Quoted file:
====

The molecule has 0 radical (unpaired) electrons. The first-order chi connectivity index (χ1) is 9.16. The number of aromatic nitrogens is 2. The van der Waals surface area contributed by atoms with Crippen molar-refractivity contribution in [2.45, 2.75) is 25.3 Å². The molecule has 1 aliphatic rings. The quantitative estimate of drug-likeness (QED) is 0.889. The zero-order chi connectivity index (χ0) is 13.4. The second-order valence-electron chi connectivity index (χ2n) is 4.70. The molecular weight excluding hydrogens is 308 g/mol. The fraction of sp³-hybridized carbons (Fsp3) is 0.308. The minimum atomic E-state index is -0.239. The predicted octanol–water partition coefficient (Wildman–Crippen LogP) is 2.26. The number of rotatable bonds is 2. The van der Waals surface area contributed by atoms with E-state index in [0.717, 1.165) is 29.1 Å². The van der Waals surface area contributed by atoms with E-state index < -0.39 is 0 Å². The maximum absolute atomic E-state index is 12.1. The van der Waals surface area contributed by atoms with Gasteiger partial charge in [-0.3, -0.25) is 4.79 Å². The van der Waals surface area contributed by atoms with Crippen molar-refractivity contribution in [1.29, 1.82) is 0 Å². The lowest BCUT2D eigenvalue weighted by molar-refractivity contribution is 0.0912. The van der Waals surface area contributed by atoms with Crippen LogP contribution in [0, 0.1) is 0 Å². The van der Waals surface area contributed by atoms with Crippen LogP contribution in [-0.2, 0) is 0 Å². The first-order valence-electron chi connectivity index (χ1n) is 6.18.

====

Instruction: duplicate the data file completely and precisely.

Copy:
The molecule has 0 radical (unpaired) electrons. The first-order chi connectivity index (χ1) is 9.16. The number of aromatic nitrogens is 2. The van der Waals surface area contributed by atoms with Crippen molar-refractivity contribution in [2.45, 2.75) is 25.3 Å². The molecule has 1 aliphatic rings. The quantitative estimate of drug-likeness (QED) is 0.889. The zero-order chi connectivity index (χ0) is 13.4. The second-order valence-electron chi connectivity index (χ2n) is 4.70. The molecular weight excluding hydrogens is 308 g/mol. The fraction of sp³-hybridized carbons (Fsp3) is 0.308. The minimum atomic E-state index is -0.239. The predicted octanol–water partition coefficient (Wildman–Crippen LogP) is 2.26. The number of rotatable bonds is 2. The van der Waals surface area contributed by atoms with E-state index in [0.717, 1.165) is 29.1 Å². The van der Waals surface area contributed by atoms with E-state index < -0.39 is 0 Å². The maximum absolute atomic E-state index is 12.1. The van der Waals surface area contributed by atoms with Gasteiger partial charge in [-0.3, -0.25) is 4.79 Å². The van der Waals surface area contributed by atoms with Crippen molar-refractivity contribution in [1.29, 1.82) is 0 Å². The lowest BCUT2D eigenvalue weighted by molar-refractivity contribution is 0.0912. The van der Waals surface area contributed by atoms with Crippen LogP contribution in [0, 0.1) is 0 Å². The van der Waals surface area contributed by atoms with Crippen LogP contribution in [-0.2, 0) is 0 Å². The first-order valence-electron chi connectivity index (χ1n) is 6.18.